7960600081?profile=originalEmily Leander with her daughter Elle and the maze of electrical cables

running through the lobby of the Villa Oceana.

Tim Stepien/The Coastal Star

By Margie Plunkett

    More than 10 days after a fire at the Villa Oceana apartments in Boca Raton, one resident says permanent electricity had not been restored and occupants were living with unreliable generator power.
    Firefighters responded to a call Sept. 18 at the apartments along A1A and quickly extinguished a fire in the electrical room that left 27 residents without power, according to Assistant Fire Chief Mike LaSalle.  Residents were evacuated that night and promised by the apartment management that they would be reimbursed for two nights in a hotel while the building was restored to a livable state, resident Emily Leander said.
    The day of the fire, Leander and her 8-year-old daughter, Elle, were stuck in the elevator that serves the apartment building, she said, noting, “Two hours later, there was an electrical fire.”
    Leander, who has lived at Villa Oceana for the last year, said she returned to the apartments when she was reassured that it was habitable.
    “That Sunday we came back. There were no lights, no emergency lights, no working elevator,” she said.  “They said it was fine. They weren’t covering the hotel any more. There was no hot water. And I had to use a flashlight to get from floor to floor.”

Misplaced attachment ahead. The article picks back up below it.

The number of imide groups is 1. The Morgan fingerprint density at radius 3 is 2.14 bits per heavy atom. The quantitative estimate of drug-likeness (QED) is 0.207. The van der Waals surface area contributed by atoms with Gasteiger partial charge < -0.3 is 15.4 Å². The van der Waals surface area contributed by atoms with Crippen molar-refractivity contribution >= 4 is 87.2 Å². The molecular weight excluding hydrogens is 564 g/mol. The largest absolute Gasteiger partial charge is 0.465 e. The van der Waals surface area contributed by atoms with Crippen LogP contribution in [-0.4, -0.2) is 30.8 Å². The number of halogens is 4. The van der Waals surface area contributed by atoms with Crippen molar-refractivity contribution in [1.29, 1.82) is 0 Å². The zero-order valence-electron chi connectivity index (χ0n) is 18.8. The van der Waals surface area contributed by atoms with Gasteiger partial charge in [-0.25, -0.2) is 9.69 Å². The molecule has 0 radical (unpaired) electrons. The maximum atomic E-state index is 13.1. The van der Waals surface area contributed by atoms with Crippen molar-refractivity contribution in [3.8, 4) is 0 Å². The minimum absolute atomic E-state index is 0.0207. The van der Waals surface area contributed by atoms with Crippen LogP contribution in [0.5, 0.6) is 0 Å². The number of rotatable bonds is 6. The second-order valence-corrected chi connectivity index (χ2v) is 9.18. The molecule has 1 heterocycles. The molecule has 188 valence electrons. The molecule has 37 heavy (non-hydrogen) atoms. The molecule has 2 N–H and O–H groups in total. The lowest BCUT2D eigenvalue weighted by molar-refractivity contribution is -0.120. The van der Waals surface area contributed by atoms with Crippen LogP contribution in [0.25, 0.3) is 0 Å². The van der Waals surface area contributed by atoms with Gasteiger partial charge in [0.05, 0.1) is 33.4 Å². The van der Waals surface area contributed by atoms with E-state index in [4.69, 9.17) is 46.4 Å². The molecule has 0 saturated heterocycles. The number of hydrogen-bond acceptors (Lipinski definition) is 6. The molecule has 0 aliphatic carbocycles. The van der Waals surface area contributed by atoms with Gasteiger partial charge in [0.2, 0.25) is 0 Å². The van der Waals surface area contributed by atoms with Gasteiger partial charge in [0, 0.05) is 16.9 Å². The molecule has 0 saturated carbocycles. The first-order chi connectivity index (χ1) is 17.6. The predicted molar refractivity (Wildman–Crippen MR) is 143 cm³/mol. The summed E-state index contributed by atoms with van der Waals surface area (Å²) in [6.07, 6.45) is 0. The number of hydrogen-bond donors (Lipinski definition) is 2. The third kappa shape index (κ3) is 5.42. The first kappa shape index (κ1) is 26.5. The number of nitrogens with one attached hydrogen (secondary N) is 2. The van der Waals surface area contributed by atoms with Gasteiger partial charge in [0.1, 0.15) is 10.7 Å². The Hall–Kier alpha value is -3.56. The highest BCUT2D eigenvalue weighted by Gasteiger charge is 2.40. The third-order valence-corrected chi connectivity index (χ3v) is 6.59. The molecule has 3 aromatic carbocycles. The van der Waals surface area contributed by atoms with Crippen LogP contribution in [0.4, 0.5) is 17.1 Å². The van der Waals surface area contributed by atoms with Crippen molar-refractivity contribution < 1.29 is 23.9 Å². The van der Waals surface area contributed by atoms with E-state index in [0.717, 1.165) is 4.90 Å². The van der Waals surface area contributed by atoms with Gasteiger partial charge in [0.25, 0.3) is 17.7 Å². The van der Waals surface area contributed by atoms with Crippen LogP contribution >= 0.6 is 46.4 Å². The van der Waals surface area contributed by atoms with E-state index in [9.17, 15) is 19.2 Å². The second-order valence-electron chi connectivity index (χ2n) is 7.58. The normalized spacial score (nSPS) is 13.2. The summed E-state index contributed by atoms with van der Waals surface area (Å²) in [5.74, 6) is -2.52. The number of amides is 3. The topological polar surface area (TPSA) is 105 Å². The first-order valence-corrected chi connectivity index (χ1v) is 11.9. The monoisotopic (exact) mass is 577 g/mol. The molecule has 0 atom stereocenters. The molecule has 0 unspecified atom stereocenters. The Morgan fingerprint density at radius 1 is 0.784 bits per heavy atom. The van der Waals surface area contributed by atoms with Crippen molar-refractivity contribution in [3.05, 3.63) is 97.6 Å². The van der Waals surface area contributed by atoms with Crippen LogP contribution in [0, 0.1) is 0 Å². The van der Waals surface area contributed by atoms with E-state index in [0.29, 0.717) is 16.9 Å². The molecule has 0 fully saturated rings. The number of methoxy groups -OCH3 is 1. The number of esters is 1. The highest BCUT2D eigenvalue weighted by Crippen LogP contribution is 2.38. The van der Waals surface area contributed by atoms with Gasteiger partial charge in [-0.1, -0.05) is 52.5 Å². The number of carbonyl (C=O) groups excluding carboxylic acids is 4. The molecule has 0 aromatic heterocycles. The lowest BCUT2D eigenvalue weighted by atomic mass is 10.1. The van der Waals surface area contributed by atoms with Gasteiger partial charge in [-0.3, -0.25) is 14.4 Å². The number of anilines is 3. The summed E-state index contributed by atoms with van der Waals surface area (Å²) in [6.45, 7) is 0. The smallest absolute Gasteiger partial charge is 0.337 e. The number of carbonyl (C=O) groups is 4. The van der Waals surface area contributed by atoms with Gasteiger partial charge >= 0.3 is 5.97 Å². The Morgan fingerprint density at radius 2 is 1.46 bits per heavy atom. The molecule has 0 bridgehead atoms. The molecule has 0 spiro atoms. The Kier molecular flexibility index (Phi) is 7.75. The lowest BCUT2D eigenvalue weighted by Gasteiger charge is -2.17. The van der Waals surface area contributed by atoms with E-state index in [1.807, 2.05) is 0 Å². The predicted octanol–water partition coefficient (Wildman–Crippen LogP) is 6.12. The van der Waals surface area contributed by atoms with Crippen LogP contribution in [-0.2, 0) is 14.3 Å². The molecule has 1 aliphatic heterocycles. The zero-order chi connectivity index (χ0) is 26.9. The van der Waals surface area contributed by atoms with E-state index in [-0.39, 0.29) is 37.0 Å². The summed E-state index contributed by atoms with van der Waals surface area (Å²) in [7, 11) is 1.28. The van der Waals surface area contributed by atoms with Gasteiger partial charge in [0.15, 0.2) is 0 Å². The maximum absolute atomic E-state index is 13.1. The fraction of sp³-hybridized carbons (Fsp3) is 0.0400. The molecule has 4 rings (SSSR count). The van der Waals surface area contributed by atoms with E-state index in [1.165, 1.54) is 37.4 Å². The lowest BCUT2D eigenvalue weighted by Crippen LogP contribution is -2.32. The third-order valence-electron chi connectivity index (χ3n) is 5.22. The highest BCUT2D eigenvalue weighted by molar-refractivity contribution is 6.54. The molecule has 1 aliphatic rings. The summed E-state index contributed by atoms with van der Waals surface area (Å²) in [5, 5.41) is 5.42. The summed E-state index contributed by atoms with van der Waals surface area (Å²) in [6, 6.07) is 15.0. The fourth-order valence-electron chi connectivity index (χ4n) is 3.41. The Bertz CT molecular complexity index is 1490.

Leander said that like her parents, who just moved to the apartments and live on the fifth floor, she is  nervous about staying there in the aftermath of the fire. Her building, the Lake View, was the only one of the apartments’ two buildings that was affected, she said.
    She describes a scene as of Sept. 28 of wires snaking through the hallways, generator power that has gone out several times, and common areas without air conditioning that are becoming moist and moldy.
    Management has said that power would be restored by Friday, Sept. 25, but now says it will be a week later, according to Leander.
    Despite the inconveniences of generator power, Michael Dinorscio, Boca’s chief electrical inspector, said the building is “perfectly livable.” While the air conditioning in the corridors isn’t on, everything concerning life safety is working, he said.
    Dinorscio said the Villa Oceana managed to get generator power up within 12 hours of the fire. Its work to restore normal power is “not a quick fix,” but the electricians are working on an expedited basis, he said, adding that his office was scheduled to check back on the site Sept. 30.  “They’re not going to get a break from our end.”
    Villa Oceana’s property manager could not be reached for comment by The Coastal Star’s deadline.

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